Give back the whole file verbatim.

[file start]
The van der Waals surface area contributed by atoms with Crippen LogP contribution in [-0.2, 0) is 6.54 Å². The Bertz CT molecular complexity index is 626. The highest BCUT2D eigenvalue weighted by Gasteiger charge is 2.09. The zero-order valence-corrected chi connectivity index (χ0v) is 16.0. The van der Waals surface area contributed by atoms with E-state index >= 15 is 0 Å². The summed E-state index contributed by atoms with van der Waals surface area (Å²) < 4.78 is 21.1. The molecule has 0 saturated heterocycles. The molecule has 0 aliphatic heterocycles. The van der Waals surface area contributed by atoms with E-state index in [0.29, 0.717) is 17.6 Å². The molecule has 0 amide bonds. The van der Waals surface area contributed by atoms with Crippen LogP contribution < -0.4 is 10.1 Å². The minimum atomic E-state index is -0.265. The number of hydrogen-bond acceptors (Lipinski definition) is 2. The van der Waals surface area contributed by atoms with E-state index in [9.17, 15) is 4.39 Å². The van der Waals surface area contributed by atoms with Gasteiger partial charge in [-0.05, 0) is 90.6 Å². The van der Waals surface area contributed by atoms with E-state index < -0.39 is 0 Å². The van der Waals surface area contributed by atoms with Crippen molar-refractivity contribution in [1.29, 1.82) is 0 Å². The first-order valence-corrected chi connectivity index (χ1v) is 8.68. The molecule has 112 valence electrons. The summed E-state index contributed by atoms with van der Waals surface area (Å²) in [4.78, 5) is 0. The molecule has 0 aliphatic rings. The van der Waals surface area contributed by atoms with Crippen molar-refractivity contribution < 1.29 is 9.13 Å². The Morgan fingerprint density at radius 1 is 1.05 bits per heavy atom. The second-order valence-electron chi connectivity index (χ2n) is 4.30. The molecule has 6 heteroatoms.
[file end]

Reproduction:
The van der Waals surface area contributed by atoms with Crippen LogP contribution in [-0.2, 0) is 6.54 Å². The Bertz CT molecular complexity index is 626. The highest BCUT2D eigenvalue weighted by Gasteiger charge is 2.09. The zero-order valence-corrected chi connectivity index (χ0v) is 16.0. The van der Waals surface area contributed by atoms with E-state index >= 15 is 0 Å². The summed E-state index contributed by atoms with van der Waals surface area (Å²) < 4.78 is 21.1. The molecule has 0 saturated heterocycles. The molecule has 0 aliphatic heterocycles. The van der Waals surface area contributed by atoms with E-state index in [0.29, 0.717) is 17.6 Å². The molecule has 0 amide bonds. The van der Waals surface area contributed by atoms with Crippen LogP contribution < -0.4 is 10.1 Å². The minimum atomic E-state index is -0.265. The number of hydrogen-bond acceptors (Lipinski definition) is 2. The van der Waals surface area contributed by atoms with E-state index in [9.17, 15) is 4.39 Å². The van der Waals surface area contributed by atoms with Gasteiger partial charge in [-0.05, 0) is 90.6 Å². The van der Waals surface area contributed by atoms with E-state index < -0.39 is 0 Å². The van der Waals surface area contributed by atoms with Crippen molar-refractivity contribution in [1.29, 1.82) is 0 Å². The first-order valence-corrected chi connectivity index (χ1v) is 8.68. The molecule has 112 valence electrons. The summed E-state index contributed by atoms with van der Waals surface area (Å²) in [4.78, 5) is 0. The molecule has 0 aliphatic rings. The van der Waals surface area contributed by atoms with Crippen molar-refractivity contribution < 1.29 is 9.13 Å². The Morgan fingerprint density at radius 1 is 1.05 bits per heavy atom. The second-order valence-electron chi connectivity index (χ2n) is 4.30. The molecule has 6 heteroatoms.